Gold Street


The photo shows a street that was called Gold Street. In 2001 it was a prosperous and bustling business area where the shopkeepers became rich servicing those people who needed to buy gold for their weddings. Soon it was declared part of a closed military zone and the merchants were forced to move their businesses uptown. This was another loss for the old city, which depended on the business that came into the area for survival. A pharmacist stated that at that time there were 1500 shops operating in the old city. Now, there are less than 150. So you can see what happens when 2000 soldiers with heavy weapons move into a neighborhood and scare all the citizens away. They came to protect the 500 settlers who forcibly moved themselves into the old city.


Just around the corner from the CPT apartments is the main street leading to the tomb of Abraham. It was lined for about 200 yards with shops selling fancy carpets, but they are not there any more, after rampaging settlers threw fire bombs into them one day. The stores have not reopened because Palestinians have been forbidden to walk on the street, their main street, for 15 years. Many parts of the old city resemble a ghost town, with streets empty of people, shuttered shops, and no activity. Many hoped that a political solution would be found within ten years and life would return to normal. But things have only gotten worse, with the reinforcement of many checkpoints and more restrictions on the movement of people in this sad place.


The old city of Hebron is small. It takes only about 10 minutes to walk along the narrow alley, just wide enough for one car, which forms its main thoroughfare. There used to be about 10 ways to enter or leave the old city but now there are only two. And Palestinians, some 200,000 of them who live uptown, would love to visit the oldest parts of town just as people in other cities of the world love to do. But those two remaining entrances feature checkpoints and gun posts where Israeli soldiers or border police likely will subject you to questioning, search, and examination of your ID—which if you have forgotten it at home would subject you to immediate arrest and detainment without charge. Basically, it is like going through the security section of our airports. So although people generally avoid going to the old city, they do try to live normal lives, sending their children to school, working hard, and carrying on as best they can with an incredibly strong spirit of persistence and hope.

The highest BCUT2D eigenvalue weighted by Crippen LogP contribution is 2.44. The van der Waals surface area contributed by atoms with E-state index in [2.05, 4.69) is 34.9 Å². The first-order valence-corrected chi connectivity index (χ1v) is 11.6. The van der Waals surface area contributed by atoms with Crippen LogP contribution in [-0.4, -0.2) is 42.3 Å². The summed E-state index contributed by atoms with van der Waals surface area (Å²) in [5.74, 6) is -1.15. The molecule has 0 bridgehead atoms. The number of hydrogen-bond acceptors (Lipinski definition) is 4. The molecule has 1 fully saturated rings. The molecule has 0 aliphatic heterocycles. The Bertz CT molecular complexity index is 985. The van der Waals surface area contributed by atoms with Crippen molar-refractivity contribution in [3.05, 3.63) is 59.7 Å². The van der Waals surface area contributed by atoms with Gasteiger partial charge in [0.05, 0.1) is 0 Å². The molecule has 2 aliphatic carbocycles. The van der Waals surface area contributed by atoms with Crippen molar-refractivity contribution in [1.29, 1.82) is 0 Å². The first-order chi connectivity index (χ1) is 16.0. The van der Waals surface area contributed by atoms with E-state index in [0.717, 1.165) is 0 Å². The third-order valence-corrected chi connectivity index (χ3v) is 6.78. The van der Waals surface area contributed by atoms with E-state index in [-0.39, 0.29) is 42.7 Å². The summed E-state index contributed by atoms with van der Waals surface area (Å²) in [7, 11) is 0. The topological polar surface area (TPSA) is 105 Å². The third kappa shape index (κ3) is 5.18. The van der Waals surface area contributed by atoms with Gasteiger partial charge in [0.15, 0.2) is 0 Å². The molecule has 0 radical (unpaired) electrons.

© 2015 With love from Hebron.
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